If a busy schedule and hectic lifestyle often leave you too exhausted to exercise during the week, you probably save hiking, biking and gym visits for the weekends. While any exercise is better than none at all, it’s important to remember that hitting it hard on the weekends after a sedentary week can make you more susceptible to potential injury. Weekend Warriors should not only properly prepare the body for exercise prior to engaging in fitness activities, but to use common sense during activity, and practice recovery efforts afterward.
Strength, endurance, and flexibility often suffer when the majority of your time is spent behind a desk, in the car or on the couch; therefore, it becomes necessary to properly warm up and stretch the body before engaging in even moderate exercise. Stretching makes muscles more pliable, allowing joints to move more easily and be less likely to resist movement.
Eating nutrient-rich foods and getting the recommended seven to nine hours of sleep per night not only fuel workout efforts, but improve focus and coordination. In addition, both of these habits will help you maintain a healthy weight on the days you’re not exercising.
Another valuable injury-protection practice is chiropractic. Regular adjustments can identify and correct structural problems in the hips, knees, shoulders and back — areas commonly prone to injury. In addition, chiropractic can increase nerve firing time and improve body balance during exercise, protecting your joints and making workouts more effective.
To warm muscles up and reduce the likelihood of sprains and strains, pace yourself by jogging or cycling at an easy pace prior to busting into a sprint. “Actively rest” one minute for every five minutes of explosive activity by maintaining movement in less aggressive ways. Varying workout speeds and intensity in intervals gives the body a break while keeping the heart rate up.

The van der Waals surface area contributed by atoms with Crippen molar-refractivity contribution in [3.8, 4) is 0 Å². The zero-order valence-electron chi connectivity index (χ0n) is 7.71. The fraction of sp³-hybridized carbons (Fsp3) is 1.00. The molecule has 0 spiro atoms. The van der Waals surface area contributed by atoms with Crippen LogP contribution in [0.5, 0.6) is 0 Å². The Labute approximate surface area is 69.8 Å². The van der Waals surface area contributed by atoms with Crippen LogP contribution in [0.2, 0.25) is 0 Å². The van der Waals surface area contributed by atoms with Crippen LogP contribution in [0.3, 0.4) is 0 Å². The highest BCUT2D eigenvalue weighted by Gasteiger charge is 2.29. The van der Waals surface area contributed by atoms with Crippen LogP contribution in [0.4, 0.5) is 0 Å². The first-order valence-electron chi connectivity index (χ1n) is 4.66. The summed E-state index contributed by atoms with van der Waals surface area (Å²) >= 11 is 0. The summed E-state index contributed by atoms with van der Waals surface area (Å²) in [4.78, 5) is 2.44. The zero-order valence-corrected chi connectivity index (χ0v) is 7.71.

Even when workout time is limited, aim to train across a variety of styles from the gentle isometrics in yoga, to the strength training of body weight (or heavier) exercises, to the cardio blast of swimming or running.
Make sure to drink plenty of fluids throughout, but don’t negate your calorie burn by loading up on sugary “sports drinks.” Instead, try water with added minerals and electrolytes, an often calorie-free way to stay hydrated and flush out toxins and byproducts from the many chemical reactions caused by exercise.
There are many ways to relieve soreness and help with muscle recovery. Soaking in Epsom Salt baths can help restore the body’s electrolyte balance. Additionally, the use of recovery tools like foam rollers, VooDoo Floss (latex bands) and compression socks flush out lactic acid, improve fascial tone and increase blood flow, which can drastically reduce or eliminate muscle aches and pains.
Massage is a particularly beneficial post-workout therapy, especially when coupled with therapeutic essential oils such as Copaiba, Wintergreen and Young Living’s Panaway blend, which are great for relaxing muscles, improving circulation and reducing soreness.
Remember not to use exercise as a free pass to eat junk foods since what you eat can most definitely contribute to recovery. An anti-inflammatory diet low in sugars and processed foods, but high in lean proteins, whole grains and leafy greens helps in muscle repair.
If you’re time challenged, you should most definitely feel free to use the weekends to catch up on physical activity. It’s a great way to boost cardiovascular, mental and social wellness. Employing smart injury prevention tactics can help ensure you don’t spend the rest of the week in pain.